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The Spin Doctor

As a virtuoso of the vinyl vibe, club deejay Doc Martin travels the world to tweak the freshest dance music from his turntables.

June 01, 1997|D. James Romero | D. James Romero is a Times staff writer

Most of the new breed of jet-setting club deejays, those turntable tweakers who have become the newest stars in pop, hail from such dance-music capitals as New York and London. But Doc Martin is one darling of the deejay world whose base is a wood-frame home studio at the foot of the Hollywood Hills.

In the last four years, Martin, 31, has gone from being a local underground rave legend to becoming part of an elite echelon of deejays--including Josh Wink and Carl Cox--who travel the world, broadcasting their vinyl vibes to throngs of faithfully ecstatic dance music fans.

Martin (who will not reveal his birth name) has risen to virtuoso status; a master musician in a discipline that involves mixing sometimes minimal vinyl tracks together to create fresh, soul-wrenching sounds.

Known to make appearances in London, New York and Los Angeles on the same weekend, he has held prestigious "residencies"--regular gigs--at New York's king of clubs, Twilo, and the U.K.'s own super-club, Cream in Liverpool. England's prestigious Muzik magazine calls him "one of America's finest."

And as dance music ascends in America, Martin finally finds his star rising at home.

These days he spends much of his time in his studio, surrounded by what he estimates is 20,000 records, mostly underground 12-inch dance singles. He's been making original recordings for Moonshine Music, some of which have reached the Top 40 on Billboard magazine's Club Play charts.

Martin's last project, 1996's "Unlock the House" album, received overwhelming praise in the dance music press. It was his third "mix CD," a compilation of hand-picked singles mixed in nonstop club fashion. Martin also spins a live, three-hour mix show, "Sounds You Can Feel," Fridays at midnight on Groove Radio (103.1 FM).

"Not only does he regularly devastate dance floors in prestigious clubs like New York's Twilo to Liverpool's Cream, but he can also send a crowd of ravers into ecstasy," says Darren Ressler, editor of the U.S. edition of Mixmag, a dance music journal. "That's rare these days in a scene where there are sizable walls between the two ends of the dance music spectrum."

Oversize and boyish, Martin is an enthusiastic professor, often holding court behind the decks at Melrose's Beat Non Stop deejay shop. He chuckles with enthusiasm as the latest shipment of vinyl is unboxed. And he graciously dispenses the 411 on the upcoming weekend's party circuit.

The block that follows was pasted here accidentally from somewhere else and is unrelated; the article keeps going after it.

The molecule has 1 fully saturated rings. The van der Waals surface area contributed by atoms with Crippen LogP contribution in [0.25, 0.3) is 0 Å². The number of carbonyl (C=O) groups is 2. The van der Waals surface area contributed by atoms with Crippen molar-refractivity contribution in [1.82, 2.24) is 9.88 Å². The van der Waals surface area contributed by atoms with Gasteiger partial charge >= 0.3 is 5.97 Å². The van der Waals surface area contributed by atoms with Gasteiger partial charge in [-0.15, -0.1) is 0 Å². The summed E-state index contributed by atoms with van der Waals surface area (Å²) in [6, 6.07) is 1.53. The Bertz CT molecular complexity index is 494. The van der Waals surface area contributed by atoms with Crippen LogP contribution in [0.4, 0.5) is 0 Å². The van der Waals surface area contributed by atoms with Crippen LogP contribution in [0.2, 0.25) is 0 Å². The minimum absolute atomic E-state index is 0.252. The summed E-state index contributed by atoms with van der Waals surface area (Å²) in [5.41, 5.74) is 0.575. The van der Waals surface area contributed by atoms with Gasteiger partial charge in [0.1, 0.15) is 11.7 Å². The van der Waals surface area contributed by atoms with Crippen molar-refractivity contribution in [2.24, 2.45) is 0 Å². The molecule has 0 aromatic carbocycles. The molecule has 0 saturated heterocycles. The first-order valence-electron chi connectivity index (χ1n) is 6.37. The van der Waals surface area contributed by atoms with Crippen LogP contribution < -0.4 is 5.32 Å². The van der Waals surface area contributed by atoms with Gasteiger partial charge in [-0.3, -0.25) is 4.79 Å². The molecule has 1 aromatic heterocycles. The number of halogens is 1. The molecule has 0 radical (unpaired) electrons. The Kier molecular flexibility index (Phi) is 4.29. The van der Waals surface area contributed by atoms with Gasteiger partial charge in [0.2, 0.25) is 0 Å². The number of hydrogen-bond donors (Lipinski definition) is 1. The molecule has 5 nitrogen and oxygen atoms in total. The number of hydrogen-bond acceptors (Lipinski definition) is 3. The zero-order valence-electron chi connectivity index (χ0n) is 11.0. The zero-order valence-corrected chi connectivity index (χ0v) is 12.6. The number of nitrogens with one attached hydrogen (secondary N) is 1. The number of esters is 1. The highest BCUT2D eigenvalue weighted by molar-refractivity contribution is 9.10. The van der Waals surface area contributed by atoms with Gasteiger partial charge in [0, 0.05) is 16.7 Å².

"A lot of people are treating deejays like rock stars--dressing rooms, Jack Daniel's, girls on each arm and top billing," he says. "But this is not rock 'n' roll.

"It's a powerful thing, music, regardless if you're playing it on a guitar, a synthesizer or turntables."

Club deejays have become the freshest influence in pop music, injecting a dance-floor aesthetic by recording and remixing records (for artists such as Michael Jackson and Tori Amos) while traveling the world's clubs for fees of up to $2,000 or more a night.

While most star deejays are one-note musicians, sticking to a single subgenre of sound (with an ever-changing vernacular--Goa trance, hardbag, epic house . . .), Martin's live deejay sets are all over the place.

"In this age of specialized formats among deejays, what sets Doc Martin apart from his peers is his ability to spin everything from deep house to trance to classics," says Ressler of Mixmag. "Doc loves deejaying and loves music . . ."

Borrowing acidic synths from techno, trippy melodies from trance and fat kick drums from house, Martin dips into his record box the way an impressionist uses his palette, creating dreamy aural landscapes that capture subconscious emotion.

He uses three turntables and thus finds himself in the mix (mixing one song over another) as often as not. He twists knobs on his mixing console like a music studio engineer to get the most out of an artist's tracks. Fans come away from Martin's sets buzzing phrases like "deep" and "soulful."

"I've just always wanted to put out positive vibrations," he says while auditioning vinyl on one of three chrome-topped turntables in his studio room. "There's a lot of love in it. I spend a lot of time in this room practicing with records.

"My style is using what I call vibratory energy," he says. "It's when a spark starts off the dance floor . . . the whole place explodes. It's important to get the crowd on your side."

Martin--of Armenian, Spanish and Cherokee descent--grew up in bohemian San Francisco neighborhoods such as the Lower Haight, the product of a single mother who worked as a hairdresser when she wasn't singing back-up for rock groups including the Jefferson Airplane. "I was brought up on Motown and rock," Martin says.

He got his moniker as a youth enthralled with the Dr. Martens-wearing mod and ska scenesters of the early '80s. He became a deejay by accident, cuing up a record for a deejay friend on a bathroom break. He accidentally scratched the record. The club's owner thought he was mixing hip-hop style and offered him a job. That was 11 years ago.

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